Kibbeh mortar (Jurn)

jurnNot so long ago, every Lebanese home had one of those in the kitchen; called a jeren, this mortar was cut out of solid rock and weighed at least a hundred pounds. We had one;  my mother was fortunate enough to be able to enlist a cook (with adequate girth) named Apple (Teffaha) to pound the meat away, boom-boom-boom, for the ultimate goal of kibbeh-making. The meat was softened and whenever a white sinew, ligament or artery was felt, it was pulled out and cast aside; the meat had to be as smooth as silk. Then the bulgur and seasonings were added. All in all, a couple of hours of solid work.

Then one day we heard that a French appliance company was marketing a machine that would make kibbeh in minutes. Today there is even a UK-made appliance that  has an attachment forming the kibbeh paste into hollow balls (ready to be stuffed)

Still, experts maintain (and they are right), that a machine (food processor) cannot obtain the same results as the old-fashioned stone mortar. Clearly, a food processor does not extricate the silverskins from the meat, it processes indiscriminately.

making kibbeh nayyeh

The image above was taken at a wedding; making kibbeh the traditional way, this lady (who sells her creations at Souk el-Tayeb in Beirut) is back in vogue; here goat meat is used, as it is traditional and the leanest meat (even leaner than chicken).


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  1. Posted December 10, 2013 at 11:37 am | Permalink

    Beautiful! That is an amazing mortar.



  2. Posted December 11, 2013 at 2:32 am | Permalink

    Fascinating hearing about the past traditions. I agree, often food processors cannot transform ingredients the way people did by hand in the past. In Italy they say the same about pesto, especially because the metallic blades oxidize the basil leaves. I am sure food processors have made kibbeh-making much easier but if you make it once in a while, as a special treat, it is probably worthwhile making it the old way.

  3. Posted December 11, 2013 at 5:17 am | Permalink

    That’s no joke – you really need arm muscle for this!

  4. Posted December 11, 2013 at 1:54 pm | Permalink

    This brings back lots of memories of kibbeh – or as said in Antioch, oruk – making at my grandmother’s stone courtyard. I remember all family taking turns and pounding the meat for kibbeh! there was also a grand old fashioned hand held machine to grind the meat and bulgur together as the next stage, lots of labor but so worth it. My mother also mentioned about these kibbeh machines but I am with you, nothing like handmade : ) Lovely post, as always, Ozlem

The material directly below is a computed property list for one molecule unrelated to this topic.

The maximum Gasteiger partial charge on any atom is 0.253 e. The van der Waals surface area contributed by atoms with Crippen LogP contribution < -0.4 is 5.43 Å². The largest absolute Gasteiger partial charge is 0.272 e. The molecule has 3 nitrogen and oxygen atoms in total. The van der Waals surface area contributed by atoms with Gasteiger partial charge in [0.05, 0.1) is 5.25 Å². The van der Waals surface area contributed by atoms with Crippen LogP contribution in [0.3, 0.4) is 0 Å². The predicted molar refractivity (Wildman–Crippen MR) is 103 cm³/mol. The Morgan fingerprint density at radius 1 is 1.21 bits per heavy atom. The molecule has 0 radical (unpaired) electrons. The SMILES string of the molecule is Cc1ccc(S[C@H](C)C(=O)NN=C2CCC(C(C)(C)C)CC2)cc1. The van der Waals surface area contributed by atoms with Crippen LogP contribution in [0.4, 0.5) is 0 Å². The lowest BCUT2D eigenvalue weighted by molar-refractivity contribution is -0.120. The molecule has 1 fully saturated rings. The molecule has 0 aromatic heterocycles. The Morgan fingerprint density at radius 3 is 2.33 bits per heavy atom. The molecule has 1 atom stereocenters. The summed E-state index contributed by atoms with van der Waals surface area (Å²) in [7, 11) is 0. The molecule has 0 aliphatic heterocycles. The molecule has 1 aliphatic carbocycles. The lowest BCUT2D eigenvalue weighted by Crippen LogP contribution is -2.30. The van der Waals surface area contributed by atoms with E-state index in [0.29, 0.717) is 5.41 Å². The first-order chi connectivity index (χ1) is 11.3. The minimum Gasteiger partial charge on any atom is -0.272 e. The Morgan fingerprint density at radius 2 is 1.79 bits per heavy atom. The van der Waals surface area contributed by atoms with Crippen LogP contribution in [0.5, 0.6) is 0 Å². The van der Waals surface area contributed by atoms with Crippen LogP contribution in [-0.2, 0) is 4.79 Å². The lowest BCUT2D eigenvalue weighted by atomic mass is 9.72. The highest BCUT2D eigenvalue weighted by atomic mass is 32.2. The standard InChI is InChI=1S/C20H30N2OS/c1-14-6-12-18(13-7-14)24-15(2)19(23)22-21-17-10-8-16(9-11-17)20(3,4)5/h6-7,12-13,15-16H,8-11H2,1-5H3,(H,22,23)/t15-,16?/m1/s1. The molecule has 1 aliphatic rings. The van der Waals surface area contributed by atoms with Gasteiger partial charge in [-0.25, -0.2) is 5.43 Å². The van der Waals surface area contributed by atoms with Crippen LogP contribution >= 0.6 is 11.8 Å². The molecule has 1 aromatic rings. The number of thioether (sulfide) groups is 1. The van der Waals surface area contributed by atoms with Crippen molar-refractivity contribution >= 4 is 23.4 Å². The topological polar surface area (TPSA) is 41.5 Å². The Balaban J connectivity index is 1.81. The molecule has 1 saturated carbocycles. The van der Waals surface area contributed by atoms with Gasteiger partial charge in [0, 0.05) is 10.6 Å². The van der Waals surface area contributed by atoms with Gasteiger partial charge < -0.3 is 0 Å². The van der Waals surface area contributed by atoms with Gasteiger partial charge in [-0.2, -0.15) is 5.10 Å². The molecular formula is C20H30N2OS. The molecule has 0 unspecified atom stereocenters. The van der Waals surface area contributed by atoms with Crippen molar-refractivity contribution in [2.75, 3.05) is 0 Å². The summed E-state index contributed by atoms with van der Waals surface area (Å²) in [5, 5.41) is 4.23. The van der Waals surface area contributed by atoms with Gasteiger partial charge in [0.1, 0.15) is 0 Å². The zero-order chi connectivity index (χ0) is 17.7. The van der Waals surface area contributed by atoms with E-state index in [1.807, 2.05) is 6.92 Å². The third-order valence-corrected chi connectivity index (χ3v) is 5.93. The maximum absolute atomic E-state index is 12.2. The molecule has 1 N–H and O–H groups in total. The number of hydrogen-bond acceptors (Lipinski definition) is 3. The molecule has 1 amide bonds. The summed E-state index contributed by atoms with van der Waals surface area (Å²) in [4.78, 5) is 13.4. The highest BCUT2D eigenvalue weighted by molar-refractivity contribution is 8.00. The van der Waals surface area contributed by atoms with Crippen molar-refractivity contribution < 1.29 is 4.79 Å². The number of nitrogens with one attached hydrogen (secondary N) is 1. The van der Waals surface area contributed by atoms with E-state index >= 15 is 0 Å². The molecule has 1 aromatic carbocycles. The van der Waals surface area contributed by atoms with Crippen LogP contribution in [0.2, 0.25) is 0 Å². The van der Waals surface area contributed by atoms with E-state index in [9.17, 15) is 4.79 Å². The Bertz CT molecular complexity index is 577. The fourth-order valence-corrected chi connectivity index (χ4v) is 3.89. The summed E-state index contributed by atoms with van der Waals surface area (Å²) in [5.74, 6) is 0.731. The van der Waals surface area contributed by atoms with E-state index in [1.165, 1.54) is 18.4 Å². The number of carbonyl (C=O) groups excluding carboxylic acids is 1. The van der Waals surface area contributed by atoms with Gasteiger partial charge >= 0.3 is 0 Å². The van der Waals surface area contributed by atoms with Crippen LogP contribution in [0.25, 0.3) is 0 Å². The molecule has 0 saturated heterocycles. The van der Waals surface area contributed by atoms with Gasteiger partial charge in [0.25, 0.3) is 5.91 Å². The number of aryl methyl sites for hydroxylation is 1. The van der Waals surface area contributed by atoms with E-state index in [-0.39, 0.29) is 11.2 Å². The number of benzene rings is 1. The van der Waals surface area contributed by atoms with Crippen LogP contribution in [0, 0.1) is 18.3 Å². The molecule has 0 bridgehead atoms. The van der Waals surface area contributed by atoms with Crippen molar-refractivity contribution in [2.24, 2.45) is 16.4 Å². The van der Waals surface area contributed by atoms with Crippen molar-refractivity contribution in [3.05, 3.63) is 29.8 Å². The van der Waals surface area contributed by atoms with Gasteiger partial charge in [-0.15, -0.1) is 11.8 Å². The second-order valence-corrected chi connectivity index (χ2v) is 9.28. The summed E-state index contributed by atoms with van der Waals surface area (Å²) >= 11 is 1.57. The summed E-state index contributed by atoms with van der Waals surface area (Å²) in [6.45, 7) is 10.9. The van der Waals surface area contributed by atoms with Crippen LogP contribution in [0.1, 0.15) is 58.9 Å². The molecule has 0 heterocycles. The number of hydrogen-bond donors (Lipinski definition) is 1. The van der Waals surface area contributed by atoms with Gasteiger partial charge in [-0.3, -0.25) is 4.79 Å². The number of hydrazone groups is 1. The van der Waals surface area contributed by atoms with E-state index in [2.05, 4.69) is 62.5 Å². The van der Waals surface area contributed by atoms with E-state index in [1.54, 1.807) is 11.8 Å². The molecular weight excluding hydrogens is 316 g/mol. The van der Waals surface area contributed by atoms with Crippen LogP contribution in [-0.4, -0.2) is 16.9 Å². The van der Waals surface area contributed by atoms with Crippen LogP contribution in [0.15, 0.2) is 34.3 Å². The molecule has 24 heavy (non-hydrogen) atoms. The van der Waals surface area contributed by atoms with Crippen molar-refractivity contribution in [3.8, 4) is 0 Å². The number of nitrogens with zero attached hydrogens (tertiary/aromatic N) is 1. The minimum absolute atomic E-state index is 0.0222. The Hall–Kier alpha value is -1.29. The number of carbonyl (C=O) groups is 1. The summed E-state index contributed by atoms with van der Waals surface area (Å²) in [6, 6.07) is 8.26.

5. Posted December 12, 2013 at 1:41 pm | Permalink

    So that’s what they’re used for…. How interesting. I have 2 small ones for herbs/spices…. and I don’t have a food processor. OK, I did, but it didn’t survive the move and I haven’t replaced it.

  6. Posted December 13, 2013 at 11:55 am | Permalink

    It’s wonderful that there are still people keeping some traditions alive no matter how tedious it is!

  7. Amber
    Posted December 15, 2013 at 2:30 am | Permalink

    How interesting. In Pakistan we make Shami Kebabs, patties made from a mixture of lentils, meat, spices and water which is simmered till dry. Traditionally, the kebab mixture, after being cooked and cooled, would be ground on something called a ‘sil batta’, a solid stone with another stone to grind.This technique was based on manual labour and ensured a smooth, silky, pate-like mixture that was then shaped into patties and fried. Delicious but very hard on the arms and shoulders of the ‘grinders’!.
    Sadly, this technique has been replaced by food processors but those who have tasted kebabs made the old-fashioned way, say that nothing compares.

  8. Joumana
    Posted December 15, 2013 at 2:47 am | Permalink

    @Amber: Your description was mouthwatering! Interesting to see the similarities across the wider region.

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